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Review: Sorry, 'Burke & Hare' Is Simply Not The John Landis Comeback We Were Hoping For

Photo of Drew Taylor By Drew Taylor | The Playlist September 11, 2011 at 10:00AM

It seems like nowadays, especially in our gimme-gimme-gimme, now-now-now society of instant, hyperlinked gratification, that when a movie’s release is delayed or postponed, that it takes on a mystical dimension of importance and fascination. This leads to endless speculation about why the film hasn’t made its way to (domestic) theaters yet; what’s the reason behind the hold-up? In the in-between time, a new reputation for the film has already been forged, one based on tenuous material and (possibly) overseas reviews. In the case of John Landis’ “Burke & Hare,” which was released almost a year ago in England, the word was that the film was something of a return to form.
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It seems like nowadays, especially in our gimme-gimme-gimme, now-now-now society of instant, hyperlinked gratification, that when a movie’s release is delayed or postponed, that it takes on a mystical dimension of importance and fascination. This leads to endless speculation about why the film hasn’t made its way to (domestic) theaters yet; what’s the reason behind the hold-up? In the in-between time, a new reputation for the film has already been forged, one based on tenuous material and (possibly) overseas reviews. In the case of John Landis’ “Burke & Hare,” which was released almost a year ago in England, the word was that the film was something of a return to form.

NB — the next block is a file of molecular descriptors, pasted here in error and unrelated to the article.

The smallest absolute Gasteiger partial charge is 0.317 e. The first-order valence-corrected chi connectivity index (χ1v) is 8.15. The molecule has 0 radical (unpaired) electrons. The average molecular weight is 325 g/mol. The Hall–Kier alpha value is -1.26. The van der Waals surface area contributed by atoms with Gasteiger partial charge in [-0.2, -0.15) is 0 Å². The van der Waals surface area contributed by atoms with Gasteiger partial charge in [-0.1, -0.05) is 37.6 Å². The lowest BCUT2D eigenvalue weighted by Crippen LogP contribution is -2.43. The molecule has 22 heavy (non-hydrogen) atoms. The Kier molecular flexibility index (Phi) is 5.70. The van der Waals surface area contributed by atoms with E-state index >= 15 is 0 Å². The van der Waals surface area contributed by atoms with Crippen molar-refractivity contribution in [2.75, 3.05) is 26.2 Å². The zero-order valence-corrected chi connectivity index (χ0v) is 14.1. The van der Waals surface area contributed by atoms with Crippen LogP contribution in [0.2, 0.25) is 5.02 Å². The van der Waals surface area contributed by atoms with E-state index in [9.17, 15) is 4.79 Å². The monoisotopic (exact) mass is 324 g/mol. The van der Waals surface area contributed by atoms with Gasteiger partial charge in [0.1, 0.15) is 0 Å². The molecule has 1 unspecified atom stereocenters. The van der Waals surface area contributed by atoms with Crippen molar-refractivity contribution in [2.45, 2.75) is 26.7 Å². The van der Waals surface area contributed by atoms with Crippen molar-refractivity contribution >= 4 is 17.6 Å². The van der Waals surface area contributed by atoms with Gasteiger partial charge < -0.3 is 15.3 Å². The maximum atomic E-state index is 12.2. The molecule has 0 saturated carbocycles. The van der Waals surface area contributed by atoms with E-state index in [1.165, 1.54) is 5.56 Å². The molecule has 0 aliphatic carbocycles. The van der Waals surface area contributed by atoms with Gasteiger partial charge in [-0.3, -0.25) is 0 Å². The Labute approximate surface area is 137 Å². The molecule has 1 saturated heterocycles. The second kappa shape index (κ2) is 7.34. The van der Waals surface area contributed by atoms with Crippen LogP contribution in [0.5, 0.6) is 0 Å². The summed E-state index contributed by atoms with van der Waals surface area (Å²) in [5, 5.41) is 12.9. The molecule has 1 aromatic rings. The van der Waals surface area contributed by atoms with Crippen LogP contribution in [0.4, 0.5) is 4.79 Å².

This was a period horror romp from Landis, who directed the immortal “An American Werewolf in London” and whose last proper horror film was 1992’s underrated vampire gangster movie “Innocent Blood.” In recent years the filmmaker has refashioned himself not as a director of studio comedies like “Coming to America” but as a true “Master of Horror” (directing two episodes for the anthology series of the same name and one for its tamer network counterpart “Fear Itself”). Add to it the prestige of being produced and filmed at the legendary Ealing Studios, its ace cast (led by Simon Pegg and Andy Serkis) and its atmospheric debt to the painterly Hammer Horror films of yore, and “Burke & Hare” seemed like a period horror comedy worth speculating about (and getting excited for), should it ever be released stateside.